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         Mental Illness
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‘Out of the depths


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Vale June Wood Details

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CHRISTINE GUTH

That year my mood began plummeting. The tasks of ministry were getting harder, and I had to force myself to keep at them. Medication that had helped for over a year was now failing me. My doctor held out hope that two particular meds in combination would be the “magic bullet” for me, as it had been for several of his patients. “Oh no!” I thought. “Now I am really sick to need two antidepressants!”

Despite my sense of shame about it, I followed my psychiatrist’s advice.  His intuition was right. As spring arrived that year, the sun emerged from the clouds for the first time in many months. After a few weeks, I was feeling better than I

ever remembered feeling. It dawned on me that I had been living with depression all my adult life—even from as early as age 12. Until that spring, my life had been a roller coaster of ups and downs, but, I realized, even the best times were coloured by depression.

A few months after I began to feel hugely better, depression started afflicting my son, then ten. For three tumultuous years we struggled to find effective treatment while I wrestled with agonizing theological questions, starting with “Why should a child be suffering so?” Mental illness raises theological questions that defy answers. Those of us with mental illness deeply need people who will face the abyss with us without flinching. Are our churches willing to enter such theological struggles with us?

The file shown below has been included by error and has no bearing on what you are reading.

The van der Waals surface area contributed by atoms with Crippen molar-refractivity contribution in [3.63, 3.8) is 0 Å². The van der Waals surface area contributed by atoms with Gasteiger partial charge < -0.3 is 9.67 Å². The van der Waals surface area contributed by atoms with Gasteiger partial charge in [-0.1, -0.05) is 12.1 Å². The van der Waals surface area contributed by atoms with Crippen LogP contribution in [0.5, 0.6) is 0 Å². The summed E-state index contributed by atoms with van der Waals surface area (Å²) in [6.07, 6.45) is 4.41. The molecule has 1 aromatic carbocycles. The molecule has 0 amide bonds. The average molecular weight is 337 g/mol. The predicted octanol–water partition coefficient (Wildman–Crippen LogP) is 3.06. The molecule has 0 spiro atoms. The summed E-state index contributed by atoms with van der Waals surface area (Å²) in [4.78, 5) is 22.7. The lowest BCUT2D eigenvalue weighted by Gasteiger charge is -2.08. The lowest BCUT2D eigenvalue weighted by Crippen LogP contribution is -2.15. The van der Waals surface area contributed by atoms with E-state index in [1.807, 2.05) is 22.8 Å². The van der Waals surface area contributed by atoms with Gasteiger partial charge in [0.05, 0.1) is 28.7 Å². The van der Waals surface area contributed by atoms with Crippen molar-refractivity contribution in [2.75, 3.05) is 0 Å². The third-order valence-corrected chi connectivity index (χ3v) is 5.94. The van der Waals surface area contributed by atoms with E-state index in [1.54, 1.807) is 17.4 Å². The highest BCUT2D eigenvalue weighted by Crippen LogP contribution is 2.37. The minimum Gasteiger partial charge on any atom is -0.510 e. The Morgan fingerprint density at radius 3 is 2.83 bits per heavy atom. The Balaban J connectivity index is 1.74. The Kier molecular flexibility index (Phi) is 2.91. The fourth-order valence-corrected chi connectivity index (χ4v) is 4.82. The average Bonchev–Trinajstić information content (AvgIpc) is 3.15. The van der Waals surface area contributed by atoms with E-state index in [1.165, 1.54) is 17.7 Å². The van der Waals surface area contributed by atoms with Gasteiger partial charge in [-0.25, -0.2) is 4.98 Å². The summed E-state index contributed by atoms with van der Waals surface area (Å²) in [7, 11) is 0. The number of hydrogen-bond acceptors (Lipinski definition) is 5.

Unfortunately, stigma often keeps the body of Christ from embodying the tangible love of God to those affected by mental illness. Stigma keeps us isolated in our suffering. It keeps us from accessing treatment that could help. Stigma prolongs and intensifies suffering.

Depression is a physical illness of the brain, not a bad habit we bring on ourselves because of character weakness or moral failure. We don’t get depression from not trusting God enough.  These are truths we need to integrate into the common practices of our congregational life. When someone has the courage to talk about feelings of hopelessness, let us affirm the courage and extend extra care. Churches can make mental illness something we regularly talk about, pray about, and even lament over in our public worship. In these ways, we can embody Christ’s love to the many among us who suffer from a mental illness.

In CONNECTIONS March 2008

Publishing details unknown

Christine Guth is program director for Anabaptist Disabilities Network


(                                                                 , a Mennonite disability advocacy ministry in the United States).  She leads a local support group for parents of children on the autism spectrum and is active in organisations that support people with mental illness and their families.

 

Christine Guth Anabaptist Disabilities Network